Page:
Simultaneous rocket and scintillation observations of plasma irregularities associated with a reversed flow event in the cusp ionosphere
Peer reviewed, Journal article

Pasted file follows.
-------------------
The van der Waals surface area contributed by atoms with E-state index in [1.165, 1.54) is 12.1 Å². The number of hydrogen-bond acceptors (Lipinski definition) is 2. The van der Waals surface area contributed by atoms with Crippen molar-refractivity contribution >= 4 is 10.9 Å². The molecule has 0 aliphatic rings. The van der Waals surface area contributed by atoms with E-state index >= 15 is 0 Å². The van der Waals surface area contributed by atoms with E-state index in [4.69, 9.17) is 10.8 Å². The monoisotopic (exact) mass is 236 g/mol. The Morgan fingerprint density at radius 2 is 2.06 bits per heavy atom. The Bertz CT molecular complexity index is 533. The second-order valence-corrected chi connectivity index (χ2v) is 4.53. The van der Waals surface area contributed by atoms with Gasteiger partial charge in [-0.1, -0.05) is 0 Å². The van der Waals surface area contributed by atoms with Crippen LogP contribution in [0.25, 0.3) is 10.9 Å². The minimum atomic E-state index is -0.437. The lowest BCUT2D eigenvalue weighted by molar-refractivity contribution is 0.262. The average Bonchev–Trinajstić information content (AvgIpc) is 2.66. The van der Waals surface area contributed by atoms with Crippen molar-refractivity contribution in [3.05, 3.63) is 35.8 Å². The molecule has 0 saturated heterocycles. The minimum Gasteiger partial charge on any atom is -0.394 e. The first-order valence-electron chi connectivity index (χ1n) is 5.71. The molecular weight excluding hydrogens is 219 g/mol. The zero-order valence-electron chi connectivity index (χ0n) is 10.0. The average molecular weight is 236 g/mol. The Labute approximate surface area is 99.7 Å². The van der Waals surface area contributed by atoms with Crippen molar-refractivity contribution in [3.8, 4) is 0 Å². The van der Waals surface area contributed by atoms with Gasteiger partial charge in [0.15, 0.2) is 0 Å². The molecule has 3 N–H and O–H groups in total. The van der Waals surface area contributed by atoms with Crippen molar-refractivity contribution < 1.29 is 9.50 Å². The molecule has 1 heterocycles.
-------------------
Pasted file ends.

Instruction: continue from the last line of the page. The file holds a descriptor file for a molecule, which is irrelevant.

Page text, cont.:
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We present an overview of the ionospheric conditions during the launch of the Investigation of Cusp Irregularities 3 (ICI‐3) sounding rocket. ICI‐3 was launched from Ny‐Ålesund, Svalbard, at 7:21.31 UT on 3 December 2011. The objective of ICI‐3 was to intersect the reversed flow event (RFE), which is thought to be an important source for the rapid development of ionospheric irregularities in the cusp ionosphere. The interplanetary magnetic field was characterized by strongly negative Bz and weakly negative By. The EISCAT Svalbard radar (ESR) 32‐m beam was operating in a fast azimuth sweep mode between 180° (south) and 300° (northwest) at an elevation angle of 30°. The ESR observed a series of RFEs as westward flow channels that were opposed to the large‐scale eastward plasma flow in the prenoon sector. ICI‐3 intersected the first RFE in the ESR field of view and observed flow structures that were consistent with the ESR observations. Furthermore, ICI‐3 revealed finer‐scale flow structures inside the RFE. The high‐resolution electron density data show intense fluctuations at all scales throughout the RFE. The ionospheric pierce point of the GPS satellite PRN30, which was tracked at Hornsund, intersected the RFE at the same time. The GPS scintillation data show moderate phase scintillations and weak amplitude scintillations. A comparison of the power spectra reveals a good match between the ground‐based GPS carrier phase measurements and the spectral slope of the in situ electron density data in the lower frequency range. It demonstrates the possibility of modelling GPS scintillations from high‐resolution in situ electron density data.